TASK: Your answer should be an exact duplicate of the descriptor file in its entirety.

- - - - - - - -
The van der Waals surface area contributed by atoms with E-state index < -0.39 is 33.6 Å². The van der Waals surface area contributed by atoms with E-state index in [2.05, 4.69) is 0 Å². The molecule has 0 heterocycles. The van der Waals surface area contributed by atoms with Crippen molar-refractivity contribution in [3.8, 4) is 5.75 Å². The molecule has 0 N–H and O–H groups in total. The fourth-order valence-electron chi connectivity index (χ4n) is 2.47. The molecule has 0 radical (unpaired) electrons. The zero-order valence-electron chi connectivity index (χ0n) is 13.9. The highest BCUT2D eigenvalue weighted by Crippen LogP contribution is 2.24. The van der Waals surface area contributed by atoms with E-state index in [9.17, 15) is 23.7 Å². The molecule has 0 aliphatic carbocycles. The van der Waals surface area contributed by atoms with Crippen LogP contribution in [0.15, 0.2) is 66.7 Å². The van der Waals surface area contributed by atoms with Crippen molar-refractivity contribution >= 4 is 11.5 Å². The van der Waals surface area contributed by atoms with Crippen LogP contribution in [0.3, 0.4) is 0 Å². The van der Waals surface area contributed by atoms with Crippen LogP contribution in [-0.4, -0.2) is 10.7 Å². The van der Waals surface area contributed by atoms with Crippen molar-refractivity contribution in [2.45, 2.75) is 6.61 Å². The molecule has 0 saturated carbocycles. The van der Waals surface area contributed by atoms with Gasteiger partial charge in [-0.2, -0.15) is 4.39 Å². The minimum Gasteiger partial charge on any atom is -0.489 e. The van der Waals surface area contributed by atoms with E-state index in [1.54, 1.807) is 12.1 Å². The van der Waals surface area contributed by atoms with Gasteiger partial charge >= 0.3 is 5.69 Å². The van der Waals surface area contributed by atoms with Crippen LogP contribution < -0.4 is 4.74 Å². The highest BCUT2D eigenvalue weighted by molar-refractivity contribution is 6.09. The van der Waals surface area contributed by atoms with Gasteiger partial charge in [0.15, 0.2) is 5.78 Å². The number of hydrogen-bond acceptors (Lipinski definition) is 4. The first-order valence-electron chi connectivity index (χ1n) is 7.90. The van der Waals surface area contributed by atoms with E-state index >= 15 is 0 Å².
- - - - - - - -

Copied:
The van der Waals surface area contributed by atoms with E-state index < -0.39 is 33.6 Å². The van der Waals surface area contributed by atoms with E-state index in [2.05, 4.69) is 0 Å². The molecule has 0 heterocycles. The van der Waals surface area contributed by atoms with Crippen molar-refractivity contribution in [3.8, 4) is 5.75 Å². The molecule has 0 N–H and O–H groups in total. The fourth-order valence-electron chi connectivity index (χ4n) is 2.47. The molecule has 0 radical (unpaired) electrons. The zero-order valence-electron chi connectivity index (χ0n) is 13.9. The highest BCUT2D eigenvalue weighted by Crippen LogP contribution is 2.24. The van der Waals surface area contributed by atoms with E-state index in [9.17, 15) is 23.7 Å². The molecule has 0 aliphatic carbocycles. The van der Waals surface area contributed by atoms with Crippen LogP contribution in [0.15, 0.2) is 66.7 Å². The van der Waals surface area contributed by atoms with Crippen molar-refractivity contribution >= 4 is 11.5 Å². The van der Waals surface area contributed by atoms with Crippen LogP contribution in [0.3, 0.4) is 0 Å². The van der Waals surface area contributed by atoms with Crippen LogP contribution in [-0.4, -0.2) is 10.7 Å². The van der Waals surface area contributed by atoms with Crippen molar-refractivity contribution in [2.45, 2.75) is 6.61 Å². The molecule has 0 saturated carbocycles. The van der Waals surface area contributed by atoms with Gasteiger partial charge in [-0.2, -0.15) is 4.39 Å². The minimum Gasteiger partial charge on any atom is -0.489 e. The van der Waals surface area contributed by atoms with E-state index in [1.54, 1.807) is 12.1 Å². The van der Waals surface area contributed by atoms with Gasteiger partial charge >= 0.3 is 5.69 Å². The van der Waals surface area contributed by atoms with Crippen LogP contribution < -0.4 is 4.74 Å². The highest BCUT2D eigenvalue weighted by molar-refractivity contribution is 6.09. The van der Waals surface area contributed by atoms with Gasteiger partial charge in [0.15, 0.2) is 5.78 Å². The number of hydrogen-bond acceptors (Lipinski definition) is 4. The first-order valence-electron chi connectivity index (χ1n) is 7.90. The van der Waals surface area contributed by atoms with E-state index >= 15 is 0 Å².